Members of the US press reporting on the occupation were embedded with the troops, and their reporting was highly biased; for example, US media outlets did not show civilian casualties. How did you get your stories during the occupation, and how did Iraqi reporters circumvent military restrictions?

There were a number of journalists who prepared stories about the incidents that happened between US forces and the civilians in some cases. The stories were written by conducting interviews with the civilians who were witnesses to the incident or part of the incident themselves.

We are in the process of covering stories from two Iraqi journalists who were arrested by US forces and subjected to torture. A 2008 report from Reporters without Borders describes how many forces in Iraq, including the police and US-led coalition forces, targeted Iraqi journalists and forced them to flee the country. Did you ever consider leaving Iraq because the risks associated with reporting there were too great?

I never considered escaping from Iraq because I feared the US forces, but because I was afraid that Jihadi groups, Shiite militias, and some police forces who believed in and collaborated with these militias would target reporters. There were and still are many examples of these groups taking action against journalists.

US troops were responsible for training Iraqi security and police forces before the occupation ended. What training did the US army provide with regard to how the police and security forces should interact with journalists and members of the media?

I don’t know if the U.S. forces trained Iraqi forces on how to deal with the media, but I honestly don’t believe that the Iraqi forces received any effective training regarding this matter. The evidence is the tense relationship between Iraqi security and Iraqi journalists today.

The US officially ended its occupation of Iraq in 2011. Where did the US withdrawal from Iraq leave the country’s journalists?

When the U.S. forces withdrew from Iraq in 2011, Iraqi journalists were supposed to be living in a country ruled by democratic values and a constitution that guarantees freedom of expression. However, the reality in Iraq is that there are still two types of freedom: freedom for journalists to write whatever he or she wants, and the freedom for a person, a party, or a militia to do whatever they like whenever they like to a journalist. There is much evidence of the latter, and it is still ongoing.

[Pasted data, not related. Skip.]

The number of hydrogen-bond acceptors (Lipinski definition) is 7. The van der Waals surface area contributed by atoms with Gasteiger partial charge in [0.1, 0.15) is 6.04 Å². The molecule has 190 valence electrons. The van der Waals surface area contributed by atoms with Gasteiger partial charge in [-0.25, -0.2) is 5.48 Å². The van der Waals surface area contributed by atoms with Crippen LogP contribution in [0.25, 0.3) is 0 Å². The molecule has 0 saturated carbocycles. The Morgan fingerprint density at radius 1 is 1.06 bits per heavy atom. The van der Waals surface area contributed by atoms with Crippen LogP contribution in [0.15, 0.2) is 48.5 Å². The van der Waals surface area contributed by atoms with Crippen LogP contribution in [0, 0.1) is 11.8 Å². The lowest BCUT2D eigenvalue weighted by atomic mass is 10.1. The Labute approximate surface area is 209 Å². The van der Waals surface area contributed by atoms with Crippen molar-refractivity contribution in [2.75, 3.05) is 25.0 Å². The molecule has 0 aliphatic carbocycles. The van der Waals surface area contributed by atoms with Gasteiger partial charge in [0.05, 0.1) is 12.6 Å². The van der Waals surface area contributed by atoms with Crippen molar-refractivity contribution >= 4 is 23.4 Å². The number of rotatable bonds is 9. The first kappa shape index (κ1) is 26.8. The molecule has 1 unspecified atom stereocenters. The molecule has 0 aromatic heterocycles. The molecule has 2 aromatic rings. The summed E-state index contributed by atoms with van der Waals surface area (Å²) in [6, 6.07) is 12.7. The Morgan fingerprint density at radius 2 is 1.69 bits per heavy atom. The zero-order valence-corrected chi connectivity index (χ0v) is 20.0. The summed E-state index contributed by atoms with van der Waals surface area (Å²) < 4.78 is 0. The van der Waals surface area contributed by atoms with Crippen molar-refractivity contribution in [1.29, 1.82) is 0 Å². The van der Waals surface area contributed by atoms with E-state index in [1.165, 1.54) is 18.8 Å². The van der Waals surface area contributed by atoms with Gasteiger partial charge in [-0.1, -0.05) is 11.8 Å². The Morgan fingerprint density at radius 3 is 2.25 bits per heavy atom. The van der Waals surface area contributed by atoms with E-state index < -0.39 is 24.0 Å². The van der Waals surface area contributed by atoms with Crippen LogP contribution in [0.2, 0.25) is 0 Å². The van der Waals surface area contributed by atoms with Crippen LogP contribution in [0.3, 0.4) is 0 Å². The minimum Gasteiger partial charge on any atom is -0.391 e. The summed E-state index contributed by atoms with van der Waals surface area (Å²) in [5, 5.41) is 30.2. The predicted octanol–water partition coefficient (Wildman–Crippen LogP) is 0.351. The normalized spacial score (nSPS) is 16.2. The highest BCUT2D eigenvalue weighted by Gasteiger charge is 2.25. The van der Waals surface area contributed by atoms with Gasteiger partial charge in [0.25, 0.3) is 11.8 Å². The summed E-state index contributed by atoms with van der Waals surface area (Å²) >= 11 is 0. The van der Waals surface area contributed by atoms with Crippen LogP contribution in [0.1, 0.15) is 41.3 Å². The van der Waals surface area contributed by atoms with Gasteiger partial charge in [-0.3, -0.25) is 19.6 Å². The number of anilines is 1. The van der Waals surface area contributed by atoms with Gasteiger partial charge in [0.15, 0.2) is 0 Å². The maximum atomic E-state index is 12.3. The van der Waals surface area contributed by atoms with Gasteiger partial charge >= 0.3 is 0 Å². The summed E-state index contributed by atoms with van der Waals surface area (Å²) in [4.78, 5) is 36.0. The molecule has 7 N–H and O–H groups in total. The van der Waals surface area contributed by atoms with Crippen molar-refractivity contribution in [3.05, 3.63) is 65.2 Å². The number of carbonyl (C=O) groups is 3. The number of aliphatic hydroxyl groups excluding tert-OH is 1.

What threats or censorship have you faced from the post-occupation government in Iraq? From sectarian groups? How do correspondents in Iraq today navigate this difficult landscape, and continue to report?

For me, and for all journalists in Iraq, the press is very hard work, full of risks and threats. Journalists face everything from judicial prosecutions to threats and direct attacks. I can say that whenever a journalist prepare a news report that concerns a government entity, a party, a militia, or any personality the diplomatic field, he or she must be very careful and conscious to the highest extent, even if the journalist has the all the facts and evidence which proves him/her right.

In the next ten years what do you realistically hope will change in Iraq, particularly in terms of press freedom?

Given everything that is happening, I cannot be optimistic that a big positive change will happen with regard to freedom of the press in Iraq during the next ten years.

About the Author

Caitlyn Christensen is Associate Editor for Sampsonia Way. She studied Writing and History at the University of Pittsburgh. Caitlyn began working with Sampsonia Way in 2011 as an editorial intern, and joined the magazine’s staff in 2014.